Woman with hearing loss wondering if her hearing will come back on its own.

The Healing Capability of Your Body

The human body usually can heal scratches, cuts, and broken bones, even though some injuries take longer than others. But you’re out of luck when it comes to repairing the tiny little hairs in your ears. At least, so far. Although scientists are working on it, humans don’t repair the cilia in their ears in the same way animals can. That means, if you ruin these hairs or the hearing nerve, you may have permanent loss of hearing.

At What Point Does Hearing Loss Become Permanent?

When you learn you have hearing loss, the first thing that most people ask is will it come back? Whether it will or not depends on many factors. Fundamentally, there are two types of hearing loss:

  • Loss of hearing caused by damage: But there’s another, more widespread type of hearing loss that makes up nearly 90 percent of hearing loss. Known clinically as sensorineural hearing loss, this type of hearing loss is usually irreversible. Here’s what occurs: When hit by moving air (sound waves), tiny little hairs in your ears vibrate. These vibrations are then changed, by your brain, into signals that you hear as sound. But loud sounds can damage the hairs and, over time, permanently diminish your hearing. Injury to the inner ear or nerve can also cause sensorineural hearing loss. In some cases, specifically in cases of severe hearing loss, a cochlear implant may help restore hearing.
  • Loss of hearing caused by a blockage: You can show all the signs of hearing loss when there is something obstructing your ear canal. This obstruction can be caused by a wide range of things, from debris to earwax to tumors. The good news is that after the obstruction is cleared your hearing often returns to normal.

A hearing test can help you figure out whether hearing aids will help improve your hearing.

Hearing Loss Treatment

Sensorineural hearing loss currently has no cure. But it might be possible to get treatment for your hearing loss. In fact, getting the correct treatment for your hearing loss can help you:

  • Ensure your all-around quality of life remains high or is unaffected.
  • Stay involved socially, keeping isolation away.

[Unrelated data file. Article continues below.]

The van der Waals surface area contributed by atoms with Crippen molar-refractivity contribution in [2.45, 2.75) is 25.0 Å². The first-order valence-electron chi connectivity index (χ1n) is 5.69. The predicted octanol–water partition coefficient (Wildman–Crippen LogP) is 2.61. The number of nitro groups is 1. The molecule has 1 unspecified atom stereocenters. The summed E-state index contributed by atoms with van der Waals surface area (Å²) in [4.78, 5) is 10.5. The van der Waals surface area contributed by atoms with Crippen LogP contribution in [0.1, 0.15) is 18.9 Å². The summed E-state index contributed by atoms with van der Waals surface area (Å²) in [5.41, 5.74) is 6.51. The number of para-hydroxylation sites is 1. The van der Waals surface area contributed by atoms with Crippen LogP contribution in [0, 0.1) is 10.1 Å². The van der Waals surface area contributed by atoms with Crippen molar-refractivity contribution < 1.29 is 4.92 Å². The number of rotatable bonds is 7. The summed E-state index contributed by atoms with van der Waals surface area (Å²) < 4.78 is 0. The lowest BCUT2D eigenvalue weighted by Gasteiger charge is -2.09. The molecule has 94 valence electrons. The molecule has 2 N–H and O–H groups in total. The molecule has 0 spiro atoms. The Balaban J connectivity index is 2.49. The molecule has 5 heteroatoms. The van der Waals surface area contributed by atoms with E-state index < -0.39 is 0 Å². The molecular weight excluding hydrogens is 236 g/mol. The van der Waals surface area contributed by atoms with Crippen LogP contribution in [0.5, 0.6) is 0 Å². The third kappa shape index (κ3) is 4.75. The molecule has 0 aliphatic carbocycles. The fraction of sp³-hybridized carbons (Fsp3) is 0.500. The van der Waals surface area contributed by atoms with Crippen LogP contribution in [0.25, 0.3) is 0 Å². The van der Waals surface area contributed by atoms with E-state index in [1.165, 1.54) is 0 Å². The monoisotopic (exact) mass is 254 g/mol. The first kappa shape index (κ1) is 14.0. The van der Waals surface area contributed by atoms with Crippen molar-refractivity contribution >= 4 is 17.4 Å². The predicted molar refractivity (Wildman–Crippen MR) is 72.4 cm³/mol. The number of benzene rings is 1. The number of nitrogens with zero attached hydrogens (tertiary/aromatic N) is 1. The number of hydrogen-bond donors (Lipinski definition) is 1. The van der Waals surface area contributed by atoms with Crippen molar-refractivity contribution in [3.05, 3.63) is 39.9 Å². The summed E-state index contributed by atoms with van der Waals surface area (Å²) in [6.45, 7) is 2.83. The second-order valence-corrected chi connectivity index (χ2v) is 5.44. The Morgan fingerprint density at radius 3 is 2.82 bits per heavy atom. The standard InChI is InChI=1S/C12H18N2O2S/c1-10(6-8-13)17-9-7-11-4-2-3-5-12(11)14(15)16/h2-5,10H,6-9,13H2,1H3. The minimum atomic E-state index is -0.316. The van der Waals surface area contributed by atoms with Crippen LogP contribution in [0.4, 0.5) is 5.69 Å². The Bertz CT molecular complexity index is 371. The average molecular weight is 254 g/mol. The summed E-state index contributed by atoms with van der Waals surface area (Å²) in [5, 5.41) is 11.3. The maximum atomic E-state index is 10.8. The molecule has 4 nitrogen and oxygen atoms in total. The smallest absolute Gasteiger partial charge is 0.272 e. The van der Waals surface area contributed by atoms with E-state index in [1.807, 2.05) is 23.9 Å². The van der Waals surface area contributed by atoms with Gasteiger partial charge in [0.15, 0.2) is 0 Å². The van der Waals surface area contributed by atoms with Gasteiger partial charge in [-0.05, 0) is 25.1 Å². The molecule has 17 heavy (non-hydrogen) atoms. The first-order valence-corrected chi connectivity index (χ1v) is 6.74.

• Preserve and protect the hearing you have left.
  • Successfully deal with any of the symptoms of hearing loss you may be suffering from.
  • Prevent cognitive decline.

This approach can take many forms, and it’ll usually depend on how severe your loss of hearing is. One of the most common treatments is pretty simple: hearing aids.

How is Hearing Loss Treated by Hearing Aids

People who have loss of hearing can use hearing aids to detect sounds and perform as effectively as they can. When your hearing is hampered, the brain struggles to hear, which can exhaust you. As scientist gain more knowledge, they have identified an increased risk of mental decline with a continued lack of cognitive input. By letting your ears to hear again, hearing aids assist the restoration of cognitive function. As a matter of fact, using hearing aids has been shown to slow cognitive decline by as much as 75%. Background sound can also be tuned out by contemporary hearing aids allowing you to focus on what you want to hear.

Prevention is The Best Defense

Hopefully, if you take one thing away from this information, it this: you can’t count on recovering from loss of hearing, so instead you should focus on safeguarding the hearing you have. Certainly, you can have any obstruction in your ear cleared. But lots of loud noises are dangerous even though you may not think they are very loud. That’s why it’s a good idea to take the time to safeguard your ears. If you are inevitably diagnosed with hearing loss, you will have more treatment possibilities if you take measures now to safeguard your hearing. Treatment can help you live a great, full life even if recovery isn’t an option. Contact a hearing care expert to decide what your best option is.